The family soon settled on the land, rented a farm though it was not long before they were living on their own property at Redbank Plains. Being the oldest child, Charles was of great assistance to his parents,worked hard,increased the acreage, the stock and soon had a place of note.

In his young days, Charles felled and carried cedar from the Cedar forest at Mt. Mista, near Laidley, Qld, with his team of horses. On one occasion he became lost in the forest. It was incredibly thick with timber, the sun went down and he could not find his way out. It was two days before he appeared and he gave credit to his team of horses for finding the way out. He also carted coal to the shoot at the Bremer River, carted stone to Brisbane to build the Treasury Building and also to build the Lewis Thomas mansion on the hill at Blackstone... now demolished.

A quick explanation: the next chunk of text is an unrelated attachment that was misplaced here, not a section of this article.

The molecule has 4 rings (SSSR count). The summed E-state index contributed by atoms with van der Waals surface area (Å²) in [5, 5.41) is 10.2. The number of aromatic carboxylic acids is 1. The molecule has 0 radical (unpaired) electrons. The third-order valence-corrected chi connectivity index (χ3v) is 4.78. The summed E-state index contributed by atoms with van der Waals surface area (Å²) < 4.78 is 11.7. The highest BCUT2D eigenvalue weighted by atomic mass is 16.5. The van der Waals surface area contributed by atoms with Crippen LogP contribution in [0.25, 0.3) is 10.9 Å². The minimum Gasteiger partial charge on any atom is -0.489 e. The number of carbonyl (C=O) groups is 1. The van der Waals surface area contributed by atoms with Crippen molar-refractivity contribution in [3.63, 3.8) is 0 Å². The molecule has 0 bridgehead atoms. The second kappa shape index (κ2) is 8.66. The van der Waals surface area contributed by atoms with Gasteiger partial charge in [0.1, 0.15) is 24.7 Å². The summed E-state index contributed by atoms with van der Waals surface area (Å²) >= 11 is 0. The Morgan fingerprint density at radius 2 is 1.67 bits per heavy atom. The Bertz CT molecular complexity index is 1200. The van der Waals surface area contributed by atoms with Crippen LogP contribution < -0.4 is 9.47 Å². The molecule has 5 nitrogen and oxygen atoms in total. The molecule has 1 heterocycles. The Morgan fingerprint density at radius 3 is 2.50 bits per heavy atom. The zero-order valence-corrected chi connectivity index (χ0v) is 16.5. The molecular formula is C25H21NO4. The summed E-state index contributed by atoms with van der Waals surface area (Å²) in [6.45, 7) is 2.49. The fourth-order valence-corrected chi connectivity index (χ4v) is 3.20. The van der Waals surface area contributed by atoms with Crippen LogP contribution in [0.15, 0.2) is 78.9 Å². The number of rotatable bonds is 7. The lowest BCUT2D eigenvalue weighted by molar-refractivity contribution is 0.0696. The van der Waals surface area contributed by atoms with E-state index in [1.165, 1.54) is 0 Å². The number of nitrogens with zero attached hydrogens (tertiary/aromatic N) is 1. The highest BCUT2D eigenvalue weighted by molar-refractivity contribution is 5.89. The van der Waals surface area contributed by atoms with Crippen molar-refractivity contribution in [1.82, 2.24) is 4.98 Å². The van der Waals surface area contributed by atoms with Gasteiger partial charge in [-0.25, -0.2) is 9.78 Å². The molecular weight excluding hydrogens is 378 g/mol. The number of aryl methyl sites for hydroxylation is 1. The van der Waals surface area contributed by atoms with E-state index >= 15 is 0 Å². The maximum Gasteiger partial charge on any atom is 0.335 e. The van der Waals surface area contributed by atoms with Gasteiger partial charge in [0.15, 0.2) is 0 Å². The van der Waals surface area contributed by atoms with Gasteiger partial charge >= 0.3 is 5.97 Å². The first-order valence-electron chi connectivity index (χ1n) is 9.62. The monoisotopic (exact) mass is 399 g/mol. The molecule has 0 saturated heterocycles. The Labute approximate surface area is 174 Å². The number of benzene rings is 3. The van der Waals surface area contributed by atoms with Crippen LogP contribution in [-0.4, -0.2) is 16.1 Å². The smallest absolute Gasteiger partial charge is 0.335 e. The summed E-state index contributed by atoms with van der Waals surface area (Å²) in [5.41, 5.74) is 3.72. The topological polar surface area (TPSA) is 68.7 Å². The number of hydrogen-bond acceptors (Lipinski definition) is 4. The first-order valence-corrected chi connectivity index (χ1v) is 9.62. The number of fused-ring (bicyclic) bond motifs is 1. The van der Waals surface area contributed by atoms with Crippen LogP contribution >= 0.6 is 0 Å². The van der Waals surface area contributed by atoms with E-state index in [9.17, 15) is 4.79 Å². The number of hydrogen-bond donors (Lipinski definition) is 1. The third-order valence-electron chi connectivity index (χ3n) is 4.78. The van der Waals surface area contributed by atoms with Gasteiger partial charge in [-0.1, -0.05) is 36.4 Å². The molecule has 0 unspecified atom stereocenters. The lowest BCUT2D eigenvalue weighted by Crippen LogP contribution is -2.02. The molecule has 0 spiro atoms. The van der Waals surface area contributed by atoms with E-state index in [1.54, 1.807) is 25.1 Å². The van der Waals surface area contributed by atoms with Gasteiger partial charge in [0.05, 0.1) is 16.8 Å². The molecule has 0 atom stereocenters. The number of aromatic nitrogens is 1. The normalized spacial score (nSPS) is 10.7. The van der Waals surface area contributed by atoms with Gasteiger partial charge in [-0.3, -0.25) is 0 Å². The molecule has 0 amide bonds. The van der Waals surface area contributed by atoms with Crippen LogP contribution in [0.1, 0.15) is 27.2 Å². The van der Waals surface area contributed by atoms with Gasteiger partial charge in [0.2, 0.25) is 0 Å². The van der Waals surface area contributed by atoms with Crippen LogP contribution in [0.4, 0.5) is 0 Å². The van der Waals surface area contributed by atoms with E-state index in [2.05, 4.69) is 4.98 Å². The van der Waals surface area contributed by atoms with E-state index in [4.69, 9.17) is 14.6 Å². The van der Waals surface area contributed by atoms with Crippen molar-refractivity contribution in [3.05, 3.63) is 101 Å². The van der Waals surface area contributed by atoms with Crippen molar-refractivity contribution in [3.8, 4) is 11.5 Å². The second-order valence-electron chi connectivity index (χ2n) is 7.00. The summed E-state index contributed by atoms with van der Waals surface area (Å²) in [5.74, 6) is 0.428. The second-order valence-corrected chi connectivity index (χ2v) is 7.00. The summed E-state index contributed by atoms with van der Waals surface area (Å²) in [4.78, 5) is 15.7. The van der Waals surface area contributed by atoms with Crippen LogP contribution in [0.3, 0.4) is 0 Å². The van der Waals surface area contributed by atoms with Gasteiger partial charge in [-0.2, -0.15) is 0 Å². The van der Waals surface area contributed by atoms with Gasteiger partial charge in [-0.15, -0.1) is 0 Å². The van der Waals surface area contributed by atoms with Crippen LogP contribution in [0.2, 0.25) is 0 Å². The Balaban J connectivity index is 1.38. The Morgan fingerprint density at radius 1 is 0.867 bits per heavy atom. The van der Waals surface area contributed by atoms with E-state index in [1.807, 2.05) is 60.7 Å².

On 5th August 1869 Charles married Helen Robertson Adams, born in Scotland to William and Allison Adams (Nee Dickson). Many years later, Helen told her grandaughter, Stella Hooper, that her mother had written to her saying " Come home at once and marry Charlie Verrall as your father is building a house for you on the Reserve" as it was called those times. Later it became Mutdapilly.

Charles was a very handsome man. He was tall, powerfully built and with a ruggedness of the outdoor man. His eyes were light blue and they twinkled.. his complexion, though tanned by the Queensland sun was, underneath fresh and fair, a heritage from his English parents.